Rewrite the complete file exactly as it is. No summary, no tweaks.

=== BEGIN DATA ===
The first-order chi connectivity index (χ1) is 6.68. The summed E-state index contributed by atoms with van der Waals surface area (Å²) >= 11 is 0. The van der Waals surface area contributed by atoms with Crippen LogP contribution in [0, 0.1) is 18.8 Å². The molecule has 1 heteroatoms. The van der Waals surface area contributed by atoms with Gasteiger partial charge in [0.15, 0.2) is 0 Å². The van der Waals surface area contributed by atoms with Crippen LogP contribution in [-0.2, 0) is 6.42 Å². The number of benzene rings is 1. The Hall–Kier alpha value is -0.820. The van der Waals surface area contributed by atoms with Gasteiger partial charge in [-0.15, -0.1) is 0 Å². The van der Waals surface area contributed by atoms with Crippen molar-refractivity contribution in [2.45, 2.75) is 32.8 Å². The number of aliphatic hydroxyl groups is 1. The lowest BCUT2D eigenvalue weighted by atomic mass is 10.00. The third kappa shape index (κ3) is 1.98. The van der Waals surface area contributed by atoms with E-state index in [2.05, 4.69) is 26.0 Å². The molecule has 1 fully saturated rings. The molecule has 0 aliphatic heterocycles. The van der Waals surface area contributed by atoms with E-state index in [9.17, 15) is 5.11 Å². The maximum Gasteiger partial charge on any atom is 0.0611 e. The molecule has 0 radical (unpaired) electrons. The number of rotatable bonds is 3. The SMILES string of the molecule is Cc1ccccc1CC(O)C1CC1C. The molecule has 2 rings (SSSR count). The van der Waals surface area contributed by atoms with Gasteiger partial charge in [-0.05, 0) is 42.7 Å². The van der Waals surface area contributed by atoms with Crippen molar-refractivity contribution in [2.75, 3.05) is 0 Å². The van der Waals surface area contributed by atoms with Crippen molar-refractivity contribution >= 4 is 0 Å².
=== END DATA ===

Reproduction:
The first-order chi connectivity index (χ1) is 6.68. The summed E-state index contributed by atoms with van der Waals surface area (Å²) >= 11 is 0. The van der Waals surface area contributed by atoms with Crippen LogP contribution in [0, 0.1) is 18.8 Å². The molecule has 1 heteroatoms. The van der Waals surface area contributed by atoms with Gasteiger partial charge in [0.15, 0.2) is 0 Å². The van der Waals surface area contributed by atoms with Crippen LogP contribution in [-0.2, 0) is 6.42 Å². The number of benzene rings is 1. The Hall–Kier alpha value is -0.820. The van der Waals surface area contributed by atoms with Gasteiger partial charge in [-0.15, -0.1) is 0 Å². The van der Waals surface area contributed by atoms with Crippen molar-refractivity contribution in [2.45, 2.75) is 32.8 Å². The number of aliphatic hydroxyl groups is 1. The lowest BCUT2D eigenvalue weighted by atomic mass is 10.00. The third kappa shape index (κ3) is 1.98. The van der Waals surface area contributed by atoms with E-state index in [2.05, 4.69) is 26.0 Å². The molecule has 1 fully saturated rings. The molecule has 0 aliphatic heterocycles. The van der Waals surface area contributed by atoms with E-state index in [9.17, 15) is 5.11 Å². The maximum Gasteiger partial charge on any atom is 0.0611 e. The molecule has 0 radical (unpaired) electrons. The number of rotatable bonds is 3. The SMILES string of the molecule is Cc1ccccc1CC(O)C1CC1C. The molecule has 2 rings (SSSR count). The van der Waals surface area contributed by atoms with Gasteiger partial charge in [-0.05, 0) is 42.7 Å². The van der Waals surface area contributed by atoms with Crippen molar-refractivity contribution in [2.75, 3.05) is 0 Å². The van der Waals surface area contributed by atoms with Crippen molar-refractivity contribution >= 4 is 0 Å².